Cayenne accounted for its inferiority, certainly in these
days of the reign of bacteriology that is what we should
conclude. But the ingenious author is not to be caught so
easily. He remembers ffhat he must provide for the fact
that the heights of volcanic islands are more humid and
more rainy than the plains but nevertheless are more


healthful, which he says they owe to the nature of their
soil. " The hygrometric state of the atmosphere is only a
direct and powerful cause of insalubrity in relation to the
geological nature of the soil ; the vapor of water dissolves
the miasms." With the aid of this obscure ally every path-
ological situation might, it would seem, be explained, but
it is much easier to frame a theory that will account for the
relative healthfulness of two countries than one that will
fit everywhere. There is Cochin-China, for example, to be
reckoned with, Cochin-China which he says seems an ex-
ception to all rules. For there it is not the wettest time
of the year, when (the reader would suppose) " the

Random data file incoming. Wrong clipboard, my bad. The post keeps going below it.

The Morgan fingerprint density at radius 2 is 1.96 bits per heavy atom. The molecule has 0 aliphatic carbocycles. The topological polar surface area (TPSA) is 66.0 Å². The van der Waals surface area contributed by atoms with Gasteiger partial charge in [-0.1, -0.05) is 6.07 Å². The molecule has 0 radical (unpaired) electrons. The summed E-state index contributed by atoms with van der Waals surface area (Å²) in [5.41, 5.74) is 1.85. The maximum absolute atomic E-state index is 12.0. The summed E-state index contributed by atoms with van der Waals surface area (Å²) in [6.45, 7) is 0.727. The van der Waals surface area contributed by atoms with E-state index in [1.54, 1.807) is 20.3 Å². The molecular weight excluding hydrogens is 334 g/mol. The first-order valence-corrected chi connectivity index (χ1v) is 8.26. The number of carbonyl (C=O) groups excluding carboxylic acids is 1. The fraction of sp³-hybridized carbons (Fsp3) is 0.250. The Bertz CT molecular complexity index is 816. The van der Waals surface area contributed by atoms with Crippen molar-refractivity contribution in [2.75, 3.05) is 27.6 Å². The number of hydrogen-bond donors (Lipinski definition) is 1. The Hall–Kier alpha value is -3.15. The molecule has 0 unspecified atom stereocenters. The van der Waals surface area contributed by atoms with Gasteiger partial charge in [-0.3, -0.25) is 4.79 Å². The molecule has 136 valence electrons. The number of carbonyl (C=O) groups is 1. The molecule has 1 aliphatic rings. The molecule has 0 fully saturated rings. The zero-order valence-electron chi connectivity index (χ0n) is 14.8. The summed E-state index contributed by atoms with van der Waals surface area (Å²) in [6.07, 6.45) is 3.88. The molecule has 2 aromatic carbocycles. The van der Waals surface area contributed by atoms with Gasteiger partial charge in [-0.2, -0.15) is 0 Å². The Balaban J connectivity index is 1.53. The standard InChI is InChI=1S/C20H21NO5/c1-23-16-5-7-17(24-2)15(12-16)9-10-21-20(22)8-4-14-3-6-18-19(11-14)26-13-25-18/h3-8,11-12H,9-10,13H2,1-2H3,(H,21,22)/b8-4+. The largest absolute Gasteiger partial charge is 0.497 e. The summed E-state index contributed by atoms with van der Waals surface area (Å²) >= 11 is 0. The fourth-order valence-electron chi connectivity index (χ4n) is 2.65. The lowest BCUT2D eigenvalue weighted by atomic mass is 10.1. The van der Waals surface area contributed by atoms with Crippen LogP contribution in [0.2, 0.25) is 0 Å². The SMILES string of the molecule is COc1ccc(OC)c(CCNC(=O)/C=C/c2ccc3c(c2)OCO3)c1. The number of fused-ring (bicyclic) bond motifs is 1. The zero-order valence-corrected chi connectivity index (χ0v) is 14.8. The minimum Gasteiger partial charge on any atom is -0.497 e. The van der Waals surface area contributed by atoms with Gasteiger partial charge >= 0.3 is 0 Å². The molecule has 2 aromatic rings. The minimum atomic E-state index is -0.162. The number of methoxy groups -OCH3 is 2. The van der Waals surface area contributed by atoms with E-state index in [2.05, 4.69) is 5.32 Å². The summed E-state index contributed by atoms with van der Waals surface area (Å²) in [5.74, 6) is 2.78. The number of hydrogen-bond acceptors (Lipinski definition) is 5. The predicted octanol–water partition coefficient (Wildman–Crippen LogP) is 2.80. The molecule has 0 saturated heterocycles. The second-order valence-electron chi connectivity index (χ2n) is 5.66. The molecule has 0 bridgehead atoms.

miasms " would be dissolved with especial facility that is
the most unhealthful but the second quarter when the rains
are just commencing. " The first impregnation of the soil
by the waters is doubtless the cause of this phenomenon,
also the first appearance of the southwest monsoon."

Another Frenchman writing at about the same time as
Dutroulau was reaching very different conclusions. Jour-
danet 1 had to account for the fact that in the towns of Cam-
peche and Merida in Yucatan tuberculosis is an acute affec-
tion which kills quickly while in Tabasco the disease is rare.
Now Tabasco lies in a swampy region while Campeche and
Merida are built upon a dry and calcareous soil. Evidently
then, Jourdanet thinks, the dry and calcareous soil must be
unfavorable for phthisis and he fortifies his position by the
statement that it was once the custom to send the phthisi-
cal from Campeche and Merida to Valladolid, a town of the
interior on a damp site and surrounded by rank vegetation,
experience having shown that the course of phthisis was
less acute there.

The foregoing examples illustrate the contradictions

1 Le Mexique et FAm6rique Tropieale, 1864.